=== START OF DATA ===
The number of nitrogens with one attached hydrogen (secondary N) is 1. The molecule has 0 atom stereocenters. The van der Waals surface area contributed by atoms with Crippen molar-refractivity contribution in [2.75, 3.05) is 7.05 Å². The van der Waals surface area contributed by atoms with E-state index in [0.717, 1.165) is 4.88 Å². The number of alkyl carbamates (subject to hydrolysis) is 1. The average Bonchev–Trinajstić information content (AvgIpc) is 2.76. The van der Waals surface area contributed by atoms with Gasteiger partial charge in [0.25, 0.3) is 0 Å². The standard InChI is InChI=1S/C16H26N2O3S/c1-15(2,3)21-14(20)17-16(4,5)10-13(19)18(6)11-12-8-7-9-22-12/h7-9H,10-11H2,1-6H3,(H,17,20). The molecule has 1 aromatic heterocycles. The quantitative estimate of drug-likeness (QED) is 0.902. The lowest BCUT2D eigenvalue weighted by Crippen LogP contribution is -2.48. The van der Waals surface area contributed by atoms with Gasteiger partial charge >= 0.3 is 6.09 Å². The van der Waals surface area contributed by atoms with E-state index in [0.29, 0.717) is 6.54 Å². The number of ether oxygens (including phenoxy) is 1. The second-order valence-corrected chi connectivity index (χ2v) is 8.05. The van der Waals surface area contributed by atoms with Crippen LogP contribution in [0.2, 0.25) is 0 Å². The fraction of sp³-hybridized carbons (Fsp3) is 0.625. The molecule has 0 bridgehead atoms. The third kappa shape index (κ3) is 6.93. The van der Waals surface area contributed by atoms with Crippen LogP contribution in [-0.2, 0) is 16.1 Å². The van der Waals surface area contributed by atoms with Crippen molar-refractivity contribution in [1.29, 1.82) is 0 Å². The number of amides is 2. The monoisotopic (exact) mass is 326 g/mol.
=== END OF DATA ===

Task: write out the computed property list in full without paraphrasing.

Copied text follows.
The number of nitrogens with one attached hydrogen (secondary N) is 1. The molecule has 0 atom stereocenters. The van der Waals surface area contributed by atoms with Crippen molar-refractivity contribution in [2.75, 3.05) is 7.05 Å². The van der Waals surface area contributed by atoms with E-state index in [0.717, 1.165) is 4.88 Å². The number of alkyl carbamates (subject to hydrolysis) is 1. The average Bonchev–Trinajstić information content (AvgIpc) is 2.76. The van der Waals surface area contributed by atoms with Gasteiger partial charge in [0.25, 0.3) is 0 Å². The standard InChI is InChI=1S/C16H26N2O3S/c1-15(2,3)21-14(20)17-16(4,5)10-13(19)18(6)11-12-8-7-9-22-12/h7-9H,10-11H2,1-6H3,(H,17,20). The molecule has 1 aromatic heterocycles. The quantitative estimate of drug-likeness (QED) is 0.902. The lowest BCUT2D eigenvalue weighted by Crippen LogP contribution is -2.48. The van der Waals surface area contributed by atoms with Gasteiger partial charge >= 0.3 is 6.09 Å². The van der Waals surface area contributed by atoms with E-state index in [0.29, 0.717) is 6.54 Å². The number of ether oxygens (including phenoxy) is 1. The second-order valence-corrected chi connectivity index (χ2v) is 8.05. The van der Waals surface area contributed by atoms with Crippen LogP contribution in [0.2, 0.25) is 0 Å². The fraction of sp³-hybridized carbons (Fsp3) is 0.625. The molecule has 0 bridgehead atoms. The third kappa shape index (κ3) is 6.93. The van der Waals surface area contributed by atoms with Crippen LogP contribution in [-0.2, 0) is 16.1 Å². The van der Waals surface area contributed by atoms with Crippen molar-refractivity contribution in [1.29, 1.82) is 0 Å². The number of amides is 2. The monoisotopic (exact) mass is 326 g/mol.